Sunday, July 31, 2011

Day 212, July 31

During the last 200 plus days, I have made many confessions. I've confessed that I color my hair, don't exercise enough, am unforgiving, and a host of other things. So it probably won't come as a surprise when I tell you that I'm not perfect.
Family and friends are well aware of my imperfections. In fact, my husband and children and, now, my grandchildren point them out to me on a regular basis. I accept that I'm not perfect and am, mostly, all right with it. Because, you know what, perfection is boring.
There, I've said it: perfection is boring. It's also intimidating. Perfect people intimidate me. Being around them makes me want to check the buttons on my blouse to see if I buttoned them correctly, tug at my hair, and run my tongue around my teeth to see if something is caught in them. Don't misunderstand. I admire perfect people; I just know that I will never be one.
I feel a kinship to the friend who missed an appointment because she wrote it on the wrong day on her calendar. While garage sailing with a friend, I felt a new closeness to her when she confided that she gave away clothes when they needed to be ironed. It was a euphoric moment to know that someone else didn't believe in ironing.
Like my physical self, my home is not perfect. It has too many books. Too many pictures of grandchildren. It is cluttered with the bits and piecies of living. The Depression-era quilts that grace my living room are frayed, the stitches uneven, the colors faded. Perfect, they are not. The cat hairs that cover every surface are evidence that I have a sweet, loving companion who wants to be wherever I am.
Only in one thing do I strive to be perfect. And that is in being grateful to my Father in Heaven. That I fail miserably in this effort does not mean that I don't keep trying and striving.
So, for today, I am grateful for imperfections.

Saturday, July 30, 2011

Day 211, July 30

I've been surprised, and pleased, at some of the comments made on this blog. Somehow it has found its way to people living outside the United States, people I don't know. Conversely, it has failed to make its way to people of my own family and my own town. That is one of those "go figure" things that make life interesting.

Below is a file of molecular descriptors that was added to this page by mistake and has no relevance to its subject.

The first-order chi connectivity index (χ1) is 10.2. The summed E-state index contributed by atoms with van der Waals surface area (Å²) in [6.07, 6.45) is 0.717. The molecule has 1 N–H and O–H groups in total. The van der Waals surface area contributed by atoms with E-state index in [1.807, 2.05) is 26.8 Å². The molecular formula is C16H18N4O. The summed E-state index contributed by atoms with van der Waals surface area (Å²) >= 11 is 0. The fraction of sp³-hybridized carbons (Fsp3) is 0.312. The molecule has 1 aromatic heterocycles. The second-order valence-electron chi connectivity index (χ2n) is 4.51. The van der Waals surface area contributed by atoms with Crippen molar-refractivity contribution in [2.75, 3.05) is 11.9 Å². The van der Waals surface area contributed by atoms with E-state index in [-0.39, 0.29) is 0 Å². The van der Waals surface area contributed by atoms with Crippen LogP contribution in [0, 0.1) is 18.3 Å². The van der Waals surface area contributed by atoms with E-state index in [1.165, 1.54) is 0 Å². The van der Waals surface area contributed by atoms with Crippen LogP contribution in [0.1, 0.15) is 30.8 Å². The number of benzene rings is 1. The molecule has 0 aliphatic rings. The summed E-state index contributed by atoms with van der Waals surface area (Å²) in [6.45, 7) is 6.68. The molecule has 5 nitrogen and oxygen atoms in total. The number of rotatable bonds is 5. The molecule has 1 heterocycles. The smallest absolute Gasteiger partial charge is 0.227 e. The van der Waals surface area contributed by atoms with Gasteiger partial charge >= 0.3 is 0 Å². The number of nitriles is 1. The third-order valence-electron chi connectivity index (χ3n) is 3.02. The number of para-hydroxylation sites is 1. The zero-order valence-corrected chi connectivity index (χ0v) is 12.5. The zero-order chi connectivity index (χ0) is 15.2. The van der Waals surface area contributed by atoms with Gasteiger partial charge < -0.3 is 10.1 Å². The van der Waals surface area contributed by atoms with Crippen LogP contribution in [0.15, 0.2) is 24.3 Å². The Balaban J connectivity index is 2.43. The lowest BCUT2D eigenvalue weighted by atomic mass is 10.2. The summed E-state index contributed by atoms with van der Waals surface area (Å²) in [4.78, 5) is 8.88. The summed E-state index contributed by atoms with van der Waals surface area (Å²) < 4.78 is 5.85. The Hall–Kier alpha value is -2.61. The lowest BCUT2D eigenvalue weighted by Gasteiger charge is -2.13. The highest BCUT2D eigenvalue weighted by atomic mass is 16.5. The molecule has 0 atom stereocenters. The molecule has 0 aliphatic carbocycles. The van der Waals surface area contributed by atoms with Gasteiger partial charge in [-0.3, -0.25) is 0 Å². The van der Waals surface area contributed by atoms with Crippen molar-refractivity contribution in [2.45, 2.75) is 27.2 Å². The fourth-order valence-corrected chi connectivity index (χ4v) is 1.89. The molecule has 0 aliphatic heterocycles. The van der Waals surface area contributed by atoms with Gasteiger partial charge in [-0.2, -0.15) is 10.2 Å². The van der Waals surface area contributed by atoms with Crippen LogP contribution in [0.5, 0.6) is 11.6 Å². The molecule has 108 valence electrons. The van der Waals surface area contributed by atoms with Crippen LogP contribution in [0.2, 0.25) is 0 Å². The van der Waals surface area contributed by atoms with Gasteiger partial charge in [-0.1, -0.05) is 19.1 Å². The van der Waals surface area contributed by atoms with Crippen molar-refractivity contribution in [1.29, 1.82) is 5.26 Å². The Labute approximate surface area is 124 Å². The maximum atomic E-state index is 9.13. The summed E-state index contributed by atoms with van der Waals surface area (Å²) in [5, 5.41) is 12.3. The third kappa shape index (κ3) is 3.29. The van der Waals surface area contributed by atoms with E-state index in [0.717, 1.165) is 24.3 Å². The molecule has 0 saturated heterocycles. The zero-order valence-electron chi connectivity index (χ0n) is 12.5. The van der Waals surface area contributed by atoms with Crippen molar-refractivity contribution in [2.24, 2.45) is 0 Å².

I like interesting things. I like interesting people. I like finding connections and relationships between things, between people. Those relationships between people especially intrigue me, probably one of the reasons why I am a writer.
As I observe people, it occurs to me that we gather around us those who are most like us, not in appearance, or jobs, or economic status, but in the values we share. Values define who and what we are.
How we treat those who serve us in different ways comes from values. I have watched people who are disdainful of those who offer service. And I have watched those who are gracious and thankful to those who offer service. A kind word. A compliment. Thoughtfully expressed gratitude.
These are small things. As were the acts of the Savior. Yet who can deny the influence of His words and deeds? And who can predict the effect of our words and deeds? Will they some day be chronicled as were our Lord's? Or will they be forgotten?
Quite frankly, I hope some of mine will be forgotten, especially those times when I was selfish and cruel, thoughtless and careless. I can't make those things right, but I have the agency to do better the next time. The Lord has given me, has given all of us, second chances.
So, for today, I am grateful for second chances.

Friday, July 29, 2011

'I've learned that every day you should reach out and touch someone. People
love a warm hug, or just a friendly pat on the back....' - Maya Angelou

I love this quote. It reminds me that whatever is going on in my life, I can make a difference to someone else. With a word of praise. A touch. A smile.

Some people seem to do this instinctively. Others, like me, need a gentle reminder to look outside themselves and find a way to lift up another. Let me share with you some ways that friends have lifted me:

A young mother of seven, who is beyond busy, finds time to comment on this blog nearly every day. Her words of encouragement keep me going. Another friend, an inspirational writer, lifts people with her beautifully crafted words, offering hope and faith and compassion to her readers. In between writing books, she found time to knit my sister a prayer shawl at the time of her husband's death. Several friends in our church remember not only my birthday but also that of my sister whom they see only occasionally.

I could go on with examples of people who make kindness look easy, but I'll let your eyes rest. Doubtless, you have stories of your own of friends who touch your life in special ways.

So, for today, I am grateful for people who lift and uplift.

Thursday, July 28, 2011

Day 209, July 28

I love pockets and deplore the fact that so many women's clothes are made without pockets. Pockets frequently hold happy little surprises. Have you ever stuck your hand in a coat pocket, fishing for a pair of gloves and come away with a ten dollar bill you'd forgotten you'd tucked inside?